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How many times have you heard salespeople say “I help” when engaged in sales prospecting at B2B events? Then they go on and on and on about how they help. When words are overused, they are like water off a duck’s back. To increase sales means you must differentiate yourself from your competition and all the other salespeople. This differentiation starts with finding new sales behaviors.
When we examine the word help, there is an implication that the other person is helpless otherwise why would you be offering to help.? This implication may be subtly unconscious, but it is present nonetheless.
Now the word facilitate creates no implication of helplessness. Instead from its Latin origin and French revision the word means to render easy. Now in sales aren’t we supposed to make the sales conversations easy, to render them down for better understanding?
Even though help is a word that carries positive emotions so does the word facilitate. The advantage again to thinking, speaking and writing the word facilitate is two-fold:
- Not heard so differentiates you from everyone else
- Does not imply subconsciously the other person is helpless
Also I believe there are two others advantages, though somewhat more subtle. Since facilitate is to make easy, then it creates a top of mind awareness on the part of the seller to be more conscious of non-verbal communications as well as to his or her own communication style. Tools such as DISC can provide additional insight as how to better communicate.
The fourth advantage is emotional intelligence. The word facilitate I believe has greater emotional intelligence because it does not make a subconscious judgment of helplessness.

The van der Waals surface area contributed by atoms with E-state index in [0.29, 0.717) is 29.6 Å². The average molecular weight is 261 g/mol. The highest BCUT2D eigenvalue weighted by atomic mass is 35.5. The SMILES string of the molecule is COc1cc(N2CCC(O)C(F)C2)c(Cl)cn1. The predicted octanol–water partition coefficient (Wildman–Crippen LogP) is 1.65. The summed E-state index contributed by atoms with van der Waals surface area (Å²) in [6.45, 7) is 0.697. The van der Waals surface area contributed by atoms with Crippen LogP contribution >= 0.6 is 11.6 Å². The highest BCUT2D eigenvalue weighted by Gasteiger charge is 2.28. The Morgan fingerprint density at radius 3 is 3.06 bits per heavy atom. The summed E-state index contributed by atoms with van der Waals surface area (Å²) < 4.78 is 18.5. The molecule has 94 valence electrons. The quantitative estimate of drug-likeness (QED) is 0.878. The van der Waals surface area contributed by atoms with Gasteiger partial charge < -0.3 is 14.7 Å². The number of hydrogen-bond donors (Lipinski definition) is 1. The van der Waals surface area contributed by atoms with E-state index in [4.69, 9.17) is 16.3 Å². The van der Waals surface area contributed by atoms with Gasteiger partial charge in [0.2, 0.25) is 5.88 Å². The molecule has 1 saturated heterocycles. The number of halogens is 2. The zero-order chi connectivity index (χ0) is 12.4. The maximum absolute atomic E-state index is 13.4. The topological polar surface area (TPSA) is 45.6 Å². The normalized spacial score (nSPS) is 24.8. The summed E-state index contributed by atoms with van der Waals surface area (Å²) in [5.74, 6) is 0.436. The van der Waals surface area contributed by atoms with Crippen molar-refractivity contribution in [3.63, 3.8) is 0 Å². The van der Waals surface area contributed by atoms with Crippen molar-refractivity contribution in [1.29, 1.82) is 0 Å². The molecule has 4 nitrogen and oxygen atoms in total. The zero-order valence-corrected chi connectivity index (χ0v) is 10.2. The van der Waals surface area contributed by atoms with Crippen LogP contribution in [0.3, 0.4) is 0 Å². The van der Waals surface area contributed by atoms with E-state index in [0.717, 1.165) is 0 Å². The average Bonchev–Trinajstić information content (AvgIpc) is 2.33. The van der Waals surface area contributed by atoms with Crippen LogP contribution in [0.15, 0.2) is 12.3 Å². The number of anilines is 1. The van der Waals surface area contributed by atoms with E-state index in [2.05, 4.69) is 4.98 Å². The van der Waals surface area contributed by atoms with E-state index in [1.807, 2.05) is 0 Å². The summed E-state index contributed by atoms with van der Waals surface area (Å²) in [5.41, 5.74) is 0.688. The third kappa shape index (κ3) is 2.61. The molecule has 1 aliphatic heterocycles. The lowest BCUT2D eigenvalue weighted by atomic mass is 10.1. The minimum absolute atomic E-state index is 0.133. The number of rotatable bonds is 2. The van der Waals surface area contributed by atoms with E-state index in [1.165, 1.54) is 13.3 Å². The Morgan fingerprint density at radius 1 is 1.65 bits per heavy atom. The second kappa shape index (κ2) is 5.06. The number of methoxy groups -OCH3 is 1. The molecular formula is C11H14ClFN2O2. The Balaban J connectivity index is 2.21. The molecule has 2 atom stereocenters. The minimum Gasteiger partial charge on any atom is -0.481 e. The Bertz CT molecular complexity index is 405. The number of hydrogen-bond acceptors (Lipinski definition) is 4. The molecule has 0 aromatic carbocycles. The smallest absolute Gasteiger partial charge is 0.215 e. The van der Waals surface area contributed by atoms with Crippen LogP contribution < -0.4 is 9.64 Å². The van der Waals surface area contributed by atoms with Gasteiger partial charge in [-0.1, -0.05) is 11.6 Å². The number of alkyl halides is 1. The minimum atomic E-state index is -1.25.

The words we speak, think and write are a window to how others observes our sales behaviors. To increase sales in the next year or quarter may require for us to look at our own sales behaviors and what actions we may wish to take to secure those desired sales results.
CLICK HERE to schedule a time with Leanne and learn of a special opportunity if you wish to take the DISC.Share on Facebook
Words are powerful. Words can make a break a sale. So what words are hurting your sales conversations?
One of the most damaging words is “need.” This word implies judgement and suggests potential incompetence on the part of the sales lead. What is even worse most sales training focuses on “needs” and “wants” and reinforces this word within the salesperson.
Sales Coaching Tip: The word “need” fails to be emotionally intelligent.
Then how about the word “think?” Here is another word within most sales conversations that also may be viewed as emotionally unintelligent because it implies judgment. The salesperson who uses this word may also be viewed as too egotistical as the sales prospect may be saying to himself “Who is this person telling me what to think?”
Now we come to the word “you.” Again another word that can imply judgement. These three words, “in your opinion” can be substituted.
“Should” can also be added to the list of words to remove from one’s sales conversations. Most of us probably remember our parents telling us “you should” do this or do that. Even back then we had an emotional reaction because it removed our ability to make a choice as discussed within the Theory of Self-Determination.
There are other words that may not be judgmental, but are so overused people are impervious to them. How many times in the B2B or B2C marketplace we hear this word “help?” “We help people, blah, blah, blah.” Everybody is helping everybody. Really? With all the words in the English language, another word cannot be found?
Sales Coaching Tip: Help is how you do what you do; not what you do.
Then there is this word, “challenge.” Within the sales process during the fact finding meeting, salespeople are encouraged to discover the challenges being faced by sales lead. In some instances, this word may create some negative feedback because of overuse or the salesperson sounds like all the other salespeople.
Download this 7-Step-Sales-Process-ADVSYS PDF to better understand the overall sales process.